Help with "Big" Presentations
What I Learned from giving a TEDx Talk
Have you ever needed to show yourself at your very best?
When you're fortunate enough to give a critical performance, recording, or talk, your preparation will involve much more than just "knowing your stuff." You also need ways to condense, to practice, to get feedback (and to make the best use of that feedback), and more—and to organize all this to minimize the (somewhat unavoidable) stress.
When I agreed to give a TEDx talk on short notice, I came smack up against a series of "process problems." I spent nearly as much time solving those problems as I did working directly on my talk.
That's why I created a brief course to share my solutions with you—so that you don't have to waste time solving those same problems yourself.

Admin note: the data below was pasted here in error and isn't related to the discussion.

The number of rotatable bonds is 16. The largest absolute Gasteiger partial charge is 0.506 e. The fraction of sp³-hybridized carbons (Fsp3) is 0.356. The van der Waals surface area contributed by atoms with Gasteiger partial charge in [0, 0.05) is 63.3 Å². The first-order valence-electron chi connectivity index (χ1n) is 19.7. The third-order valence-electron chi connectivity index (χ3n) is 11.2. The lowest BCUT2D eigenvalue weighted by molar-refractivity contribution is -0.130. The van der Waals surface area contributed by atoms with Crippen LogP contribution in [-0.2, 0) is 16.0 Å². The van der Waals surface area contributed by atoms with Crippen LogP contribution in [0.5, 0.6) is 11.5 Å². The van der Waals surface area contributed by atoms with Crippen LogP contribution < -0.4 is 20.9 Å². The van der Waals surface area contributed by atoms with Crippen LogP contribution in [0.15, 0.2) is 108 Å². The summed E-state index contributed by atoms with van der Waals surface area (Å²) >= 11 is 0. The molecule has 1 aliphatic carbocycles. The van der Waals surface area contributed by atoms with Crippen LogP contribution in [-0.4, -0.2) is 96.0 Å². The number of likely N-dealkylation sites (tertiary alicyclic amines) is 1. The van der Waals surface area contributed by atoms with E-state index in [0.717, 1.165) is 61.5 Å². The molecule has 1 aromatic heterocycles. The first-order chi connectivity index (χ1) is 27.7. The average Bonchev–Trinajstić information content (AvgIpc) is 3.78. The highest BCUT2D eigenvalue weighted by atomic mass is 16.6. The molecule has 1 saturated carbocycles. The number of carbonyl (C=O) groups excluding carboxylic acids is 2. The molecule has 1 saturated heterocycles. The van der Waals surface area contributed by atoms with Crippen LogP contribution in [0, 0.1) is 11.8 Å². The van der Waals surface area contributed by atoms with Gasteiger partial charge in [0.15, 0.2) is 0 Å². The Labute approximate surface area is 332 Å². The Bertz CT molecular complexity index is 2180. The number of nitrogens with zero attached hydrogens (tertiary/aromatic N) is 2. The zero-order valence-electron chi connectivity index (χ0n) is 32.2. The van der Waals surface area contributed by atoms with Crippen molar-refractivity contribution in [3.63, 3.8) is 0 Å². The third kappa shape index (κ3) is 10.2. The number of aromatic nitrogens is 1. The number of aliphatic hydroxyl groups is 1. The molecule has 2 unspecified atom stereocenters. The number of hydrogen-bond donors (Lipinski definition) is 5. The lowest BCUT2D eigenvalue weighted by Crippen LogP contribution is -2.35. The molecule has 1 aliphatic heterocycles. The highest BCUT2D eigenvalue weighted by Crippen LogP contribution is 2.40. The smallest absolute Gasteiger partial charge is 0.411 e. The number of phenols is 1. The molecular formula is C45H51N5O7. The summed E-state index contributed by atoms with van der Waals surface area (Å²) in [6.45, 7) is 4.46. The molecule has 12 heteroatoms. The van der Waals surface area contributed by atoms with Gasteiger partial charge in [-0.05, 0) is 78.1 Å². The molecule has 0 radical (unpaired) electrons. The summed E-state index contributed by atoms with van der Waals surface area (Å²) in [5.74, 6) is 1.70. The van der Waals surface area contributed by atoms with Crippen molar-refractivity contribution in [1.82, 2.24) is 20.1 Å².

The TEDx Talk That Forced Me to create solutions
The goal in preparing a "must be your best" presentation, of course, is to create something so clear and spare that it appears effortless and inevitable.
My first efforts—many of them—were anything but clear and spare.
After several intense weeks of work, though, I realized that the subject of my talk was something hidden inside of storytelling—in plain sight. And that my subject wasn't, as I had thought, how to tell stories. Rather, it was the connection-building strategies hidden inside of the very processes of storytelling.
Save Yourself Weeks of Work—when you most need it
I didn't even realize how many problems I would need to create solutions for, just to develop and learn my TEDx talk.
Of course, new work always involves uncertainty and surprise. The goal, in my mind, is to limit that period of "wandering about" to its essential, productive minimum—not to needlessly extend it through simple ignorance of the processes involved. Knowing what I know now, though, I could easily shorten my weeks of uncertainty and struggle.
Don't wait until you're up against a deadline! Learn the key strategies for developing a presentation, performance, or talk that needs to show yourself at your very best.